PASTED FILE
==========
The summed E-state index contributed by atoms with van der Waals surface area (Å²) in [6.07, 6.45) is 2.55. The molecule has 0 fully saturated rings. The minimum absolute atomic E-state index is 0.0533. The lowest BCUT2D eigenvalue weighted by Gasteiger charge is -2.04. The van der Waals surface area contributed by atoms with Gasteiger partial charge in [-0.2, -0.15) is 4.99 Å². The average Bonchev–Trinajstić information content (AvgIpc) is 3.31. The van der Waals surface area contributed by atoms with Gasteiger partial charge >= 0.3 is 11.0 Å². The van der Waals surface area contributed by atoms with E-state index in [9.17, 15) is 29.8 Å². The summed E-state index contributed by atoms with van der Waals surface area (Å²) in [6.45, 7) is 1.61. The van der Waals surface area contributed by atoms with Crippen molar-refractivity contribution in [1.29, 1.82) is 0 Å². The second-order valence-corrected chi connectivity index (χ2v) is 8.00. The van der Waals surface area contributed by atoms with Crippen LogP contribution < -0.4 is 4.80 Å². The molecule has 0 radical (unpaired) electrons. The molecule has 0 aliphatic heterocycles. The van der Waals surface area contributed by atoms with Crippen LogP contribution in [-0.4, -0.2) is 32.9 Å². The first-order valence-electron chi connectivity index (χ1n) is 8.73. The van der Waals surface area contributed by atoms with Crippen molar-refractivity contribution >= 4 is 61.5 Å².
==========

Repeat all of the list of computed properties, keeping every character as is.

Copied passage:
The summed E-state index contributed by atoms with van der Waals surface area (Å²) in [6.07, 6.45) is 2.55. The molecule has 0 fully saturated rings. The minimum absolute atomic E-state index is 0.0533. The lowest BCUT2D eigenvalue weighted by Gasteiger charge is -2.04. The van der Waals surface area contributed by atoms with Gasteiger partial charge in [-0.2, -0.15) is 4.99 Å². The average Bonchev–Trinajstić information content (AvgIpc) is 3.31. The van der Waals surface area contributed by atoms with Gasteiger partial charge >= 0.3 is 11.0 Å². The van der Waals surface area contributed by atoms with E-state index in [9.17, 15) is 29.8 Å². The summed E-state index contributed by atoms with van der Waals surface area (Å²) in [6.45, 7) is 1.61. The van der Waals surface area contributed by atoms with Crippen molar-refractivity contribution in [1.29, 1.82) is 0 Å². The second-order valence-corrected chi connectivity index (χ2v) is 8.00. The van der Waals surface area contributed by atoms with Crippen LogP contribution < -0.4 is 4.80 Å². The molecule has 0 radical (unpaired) electrons. The molecule has 0 aliphatic heterocycles. The van der Waals surface area contributed by atoms with Crippen LogP contribution in [-0.4, -0.2) is 32.9 Å². The first-order valence-electron chi connectivity index (χ1n) is 8.73. The van der Waals surface area contributed by atoms with Crippen molar-refractivity contribution >= 4 is 61.5 Å².